Taking the train has long been an environmentally friendly method to get to the Alps, as well as offering a stress-free alternative for those who don’t like flying or are fed-up with airports.
Train travel has become more difficult in recent years, as direct trains from the UK to the Alps are no longer running as a result of the COVID-19 pandemic and its impact on Eurostar’s services. However, the same option as the direct ski train remains – albeit with a change of train in Lille or Paris – and the launch of a through-ticketed option by Eurostar for the 2023/24 season is a huge step in the right direction.
Elsewhere, it is possible to reach huge swathes of the Swiss and Austrian Alps by train, with the added bonus that Austria’s NightJet sleeper trains can whisk you through the night to be skiing by lunch the next day. And with a promised expansion of French sleeper trains in the next few years, skiing by train will become easier than ever.
Here is the Ski Club’s top tips for taking the comfortable and environmentally friendly method of travel to the mountains.
There are a huge array of destinations that can be reached by train from London, via either Lille, Paris, Brussels or Amsterdam. Here is a summary of the key routes, where to change and where to book.
Starting during the 2023/24 season, Eurostar have returned an (almost) direct service between London and Bourg Saint Maurice, railhead for resorts such as Les Arcs, Sainte Foy, Tignes and Val d’Isére. It will require a change of train at Lille – although this will mean simply waiting on the same platform – but a dedicated skier’s service between London and the Alps is a huge step in the right direction.
This service operates on eight Saturdays throughout the winter, leaving London at 0900 and with return journeys on Sundays.
This service will serve the following major locations directly:
To book, head to the Eurostar website
Alternatively, a wider variety of destinations are available by taking different services and picking up different connections in Paris. You’ll need to leave enough time to change stations in Paris, but this is relatively easy; Paris’ RER and Metro offer quick, reliable connections across town, or you can take a taxi for around 30EUR.
Major routes served by this option include:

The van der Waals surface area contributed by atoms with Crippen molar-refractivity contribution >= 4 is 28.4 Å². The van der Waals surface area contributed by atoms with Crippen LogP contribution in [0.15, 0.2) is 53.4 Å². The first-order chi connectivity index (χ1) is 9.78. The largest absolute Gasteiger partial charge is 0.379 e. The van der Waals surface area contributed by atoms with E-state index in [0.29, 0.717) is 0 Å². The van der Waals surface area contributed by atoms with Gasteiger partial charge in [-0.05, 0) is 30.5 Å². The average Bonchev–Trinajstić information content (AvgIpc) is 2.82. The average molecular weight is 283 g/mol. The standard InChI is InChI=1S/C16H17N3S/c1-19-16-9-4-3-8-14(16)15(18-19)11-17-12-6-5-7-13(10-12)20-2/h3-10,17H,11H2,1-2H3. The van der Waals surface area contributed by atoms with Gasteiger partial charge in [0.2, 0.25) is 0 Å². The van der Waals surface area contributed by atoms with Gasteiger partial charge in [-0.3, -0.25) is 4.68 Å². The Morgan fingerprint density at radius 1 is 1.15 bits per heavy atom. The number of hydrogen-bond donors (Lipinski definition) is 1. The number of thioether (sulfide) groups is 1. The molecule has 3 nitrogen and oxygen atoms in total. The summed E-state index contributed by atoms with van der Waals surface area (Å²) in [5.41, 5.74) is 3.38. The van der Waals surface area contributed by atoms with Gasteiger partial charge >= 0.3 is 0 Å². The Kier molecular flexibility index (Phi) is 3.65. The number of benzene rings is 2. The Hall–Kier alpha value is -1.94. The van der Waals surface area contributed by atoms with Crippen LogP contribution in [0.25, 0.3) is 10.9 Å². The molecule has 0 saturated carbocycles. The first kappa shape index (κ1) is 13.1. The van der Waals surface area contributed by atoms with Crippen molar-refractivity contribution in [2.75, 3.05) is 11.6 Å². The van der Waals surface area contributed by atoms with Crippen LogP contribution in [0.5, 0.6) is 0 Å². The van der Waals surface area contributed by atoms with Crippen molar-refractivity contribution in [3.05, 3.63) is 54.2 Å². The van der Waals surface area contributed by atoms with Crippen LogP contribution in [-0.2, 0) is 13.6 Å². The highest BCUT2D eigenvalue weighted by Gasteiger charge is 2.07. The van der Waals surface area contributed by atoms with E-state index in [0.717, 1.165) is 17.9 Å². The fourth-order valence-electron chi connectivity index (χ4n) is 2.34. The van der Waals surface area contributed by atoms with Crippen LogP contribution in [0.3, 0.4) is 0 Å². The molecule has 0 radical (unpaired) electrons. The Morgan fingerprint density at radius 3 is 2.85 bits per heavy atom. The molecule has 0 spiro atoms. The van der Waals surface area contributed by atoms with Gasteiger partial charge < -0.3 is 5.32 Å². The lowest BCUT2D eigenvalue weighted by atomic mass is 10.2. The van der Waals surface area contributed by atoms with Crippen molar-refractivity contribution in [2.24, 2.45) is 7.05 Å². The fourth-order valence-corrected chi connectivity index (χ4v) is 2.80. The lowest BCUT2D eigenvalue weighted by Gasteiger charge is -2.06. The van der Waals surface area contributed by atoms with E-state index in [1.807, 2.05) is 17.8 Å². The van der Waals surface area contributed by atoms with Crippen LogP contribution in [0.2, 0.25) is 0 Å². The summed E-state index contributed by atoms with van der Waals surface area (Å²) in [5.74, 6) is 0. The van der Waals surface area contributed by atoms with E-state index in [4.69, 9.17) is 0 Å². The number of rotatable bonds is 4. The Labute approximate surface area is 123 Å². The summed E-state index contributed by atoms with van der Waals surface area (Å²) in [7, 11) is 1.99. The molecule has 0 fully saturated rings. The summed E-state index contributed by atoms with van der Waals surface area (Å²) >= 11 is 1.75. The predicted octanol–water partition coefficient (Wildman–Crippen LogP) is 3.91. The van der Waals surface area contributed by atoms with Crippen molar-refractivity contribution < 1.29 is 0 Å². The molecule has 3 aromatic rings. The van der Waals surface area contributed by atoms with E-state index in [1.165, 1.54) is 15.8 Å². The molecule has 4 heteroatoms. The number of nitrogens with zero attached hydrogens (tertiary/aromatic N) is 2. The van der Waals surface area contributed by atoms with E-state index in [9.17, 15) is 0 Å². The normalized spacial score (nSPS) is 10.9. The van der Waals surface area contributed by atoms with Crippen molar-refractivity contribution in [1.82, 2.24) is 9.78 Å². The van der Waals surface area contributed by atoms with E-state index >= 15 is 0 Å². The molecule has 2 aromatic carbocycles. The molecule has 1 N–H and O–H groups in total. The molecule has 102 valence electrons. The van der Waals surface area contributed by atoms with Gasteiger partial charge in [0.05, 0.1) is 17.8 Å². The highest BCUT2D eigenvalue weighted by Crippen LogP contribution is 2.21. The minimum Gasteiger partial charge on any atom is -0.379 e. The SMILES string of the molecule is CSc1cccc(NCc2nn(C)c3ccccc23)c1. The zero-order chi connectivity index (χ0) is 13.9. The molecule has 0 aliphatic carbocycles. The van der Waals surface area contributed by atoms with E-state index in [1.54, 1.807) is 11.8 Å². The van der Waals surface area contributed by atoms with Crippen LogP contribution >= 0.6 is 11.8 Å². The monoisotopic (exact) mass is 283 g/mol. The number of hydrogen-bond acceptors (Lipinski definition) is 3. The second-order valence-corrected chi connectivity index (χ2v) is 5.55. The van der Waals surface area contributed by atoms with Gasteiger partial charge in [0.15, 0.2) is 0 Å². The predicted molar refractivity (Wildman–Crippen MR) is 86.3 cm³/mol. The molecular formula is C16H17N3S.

Through tickets from London to all these destinations are available via the SNCF website
Take an early-evening Eurostar from London to Paris, and then change station (which is easy by taxi or metro, depending on luggage) and take a Intercites du Nuite (Night Intercity) sleeper train from Gare de Austerlitz. These sleeper services are equipped with “couchette” beds in compartments of, normally, four.
SNCF has confirmed an expansion to sleeper services beginning in 2026. This will see a return of sleeper trains to the French Alps.
Austrian Federal Railways (ÖBB) operate one of Europe’s most comprehensive sleeper train networks, known as NightJet. Combine this with stops at several key Alpine destinations, including St. Anton, Ötztal, and Innsbruck, and it is possible to wake up in the mountains after setting off from London the previous afternoon.
If that wasn’t enough, ÖBB have announced a brand new fleet of state-of-the-art carriages for NightJet service to be rolled out over the next few years. Sleeper compartments of 2, 3 or 4 people are available.
To take a NightJet service from London, take a Eurostar to Amsterdam Central and change for a NightJet service here. Through booking is not currently facilitiated, meaning it will require two separate bookings to complete.
To book, head to the NightJet website.
Taking the train can be a rewarding experience, but requires a little more forethought that simply hopping on a plane to Geneva and grabbing a transfer.